December 3 — Ellen Swallow Richards, Pioneering Environmental Chemist, Born (1842)

She was first at many things—first woman admitted to MIT, founder and first president of the American Home Economics Association, first water quality chemist for the state of Massachusetts.  She also was the first person to introduce the word “ecology” and its central concept into the scientific establishment of the United States.

Ellen Henrietta Swallow was born in Massachusetts on December 3, 1842 (died 1911).  Her family was poor, and so Swallow did not attend school as a girl.  Eventually she attended a teaching academy for two years and became a school teacher.  But science and research haunted her, and she entered Vassar College in 1868, at the age of 26.  She received a degree in two years and then started breaking barriers.

She sought admission to what we call today the Massachusetts Institute of Technology (MIT), then an all-male school.  They admitted her on her birthday, 1870, with the understanding that this was not the start of a new policy, but as an experiment to see if women could succeed at a scientific school.  She was, thus, the first female student to attend MIT and the first to attend a science-based university in the U.S.

Ellen Henrietta Swallow in 1864, at age 22.

She handled it just fine, graduating in two years with another bachelor’s degree and a master’s degree from Vassar (MIT refused to issue advanced degrees to women for several more years).  She immediately went to work as an unpaid instructor in chemistry—again the first (or perhaps the second) female chemistry teacher in the land.  Within a few years, she raised the funds and the backing to open the Women’s Laboratory at MIT, a mechanism to allow women to study science without being fully admitted into the school, bypassing the men-only admission policy.

During the 1880s she began working on water pollution issues in Massachusetts, again among the early leaders of sanitary chemistry.  Now under her married name of Ellen Richards, she implemented a comprehensive survey of water quality across the state, testing water samples from more than 20,000 sites (some sources say 30,000 or even 40,000)—a first in both scope and organization.  She established a natural baseline for chlorine in water, graduated from coastal to inland locations, to use as a standard for judging the amount of local water contamination.  Her work led to the first Massachusetts statewide water quality standards and the state’s first modern water treatment plant (and, of course, the first of both in the nation).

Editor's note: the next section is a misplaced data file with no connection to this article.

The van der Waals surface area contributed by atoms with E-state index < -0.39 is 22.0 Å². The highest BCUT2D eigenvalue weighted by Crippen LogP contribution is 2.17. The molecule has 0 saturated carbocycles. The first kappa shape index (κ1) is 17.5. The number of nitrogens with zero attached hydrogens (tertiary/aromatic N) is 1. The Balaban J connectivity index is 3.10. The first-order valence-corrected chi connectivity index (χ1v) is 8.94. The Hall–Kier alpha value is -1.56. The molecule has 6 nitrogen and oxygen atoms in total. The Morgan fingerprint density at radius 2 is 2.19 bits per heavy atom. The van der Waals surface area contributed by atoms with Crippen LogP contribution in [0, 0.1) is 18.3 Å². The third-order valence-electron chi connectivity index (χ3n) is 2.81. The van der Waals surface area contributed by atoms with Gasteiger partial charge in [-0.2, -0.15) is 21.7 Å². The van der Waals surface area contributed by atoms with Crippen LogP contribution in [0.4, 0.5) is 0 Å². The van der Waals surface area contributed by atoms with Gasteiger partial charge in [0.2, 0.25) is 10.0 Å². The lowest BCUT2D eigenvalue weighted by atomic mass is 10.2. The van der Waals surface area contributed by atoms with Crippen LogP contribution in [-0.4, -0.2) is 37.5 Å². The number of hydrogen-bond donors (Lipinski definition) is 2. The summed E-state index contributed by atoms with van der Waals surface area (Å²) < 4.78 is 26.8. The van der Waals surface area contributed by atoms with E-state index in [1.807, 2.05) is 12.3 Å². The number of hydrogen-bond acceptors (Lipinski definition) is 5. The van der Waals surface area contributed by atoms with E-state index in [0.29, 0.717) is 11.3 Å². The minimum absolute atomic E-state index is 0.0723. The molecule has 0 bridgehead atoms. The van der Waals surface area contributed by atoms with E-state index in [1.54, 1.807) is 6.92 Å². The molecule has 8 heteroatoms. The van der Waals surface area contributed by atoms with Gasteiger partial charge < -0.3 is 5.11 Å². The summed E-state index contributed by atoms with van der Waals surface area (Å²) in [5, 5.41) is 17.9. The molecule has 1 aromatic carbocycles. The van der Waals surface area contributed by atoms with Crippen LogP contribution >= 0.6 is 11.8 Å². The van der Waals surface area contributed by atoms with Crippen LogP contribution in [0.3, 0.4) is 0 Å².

Richards was committed to the idea that science was useful—essential, really—in organizing normal life so that it was healthy and efficient.  The concept was based in the ideas of ecology, then being developed in Germany.  She introduced both the concept of ecology and the term into English (she first spelled it “oekology”), the first in the country to do so.  Hence, it is appropriate to consider her as one of the founders of the science of ecology.  Her viewpoint that a healthy environment created healthy people and a healthy economy is an early representation of the modern concept of sustainability.

Ellen Richard Swallow, circa 1900 ( Frontispiece from The Life of Ellen H. Richards; by Caroline L. Hunt; 1912).

Richards is remembered today mostly as the founder of the science of home economics, which she termed “euthenics.”  Although her term never caught on (it was too easily confused with eugenics), her principles have remained and grown into the science, teaching and extension of food safety, nutrition, and sanitary practices to the general public.  She co-founded the American Home Economics Association and served as its first president until her death in 1911.

She was always, by example and leadership, an advocate for women in science.  In the year she died, she addressed her fellow alumnae of Vassar, saying:

“We have won our standing, an acknowledged place. Now that we have influence how shall we use it? Woman’s outlook will be different ten years from now. Is she still to be behind in the race? Or from her new standpoint shall she lead? The question is not woman, but ability and women.”

References:

Encyclopedia Britannica.  Ellen Swallow Richards, American chemist.  Available at:  https://www.britannica.com/biography/Ellen-Swallow-Richards.  Accessed November 28, 2018.

Massachusetts Institute of Technology.  Ellen Swallow Richards:  Biography.  Available at:  https://libraries.mit.edu/archives/exhibits/esr/esr-biography.html.  Accessed November 28, 2018.

Science History Institute.  Ellen H. Swallow Richards.  Available at:  https://www.sciencehistory.org/historical-profile/ellen-h-swallow-richards.  Accessed November 28, 2018.

Vassar Encyclopedia.  Ellen Swallow Richards.  Available at:  http://vcencyclopedia.vassar.edu/alumni/ellen-swallow-richards.html.  Accessed November 28, 2018.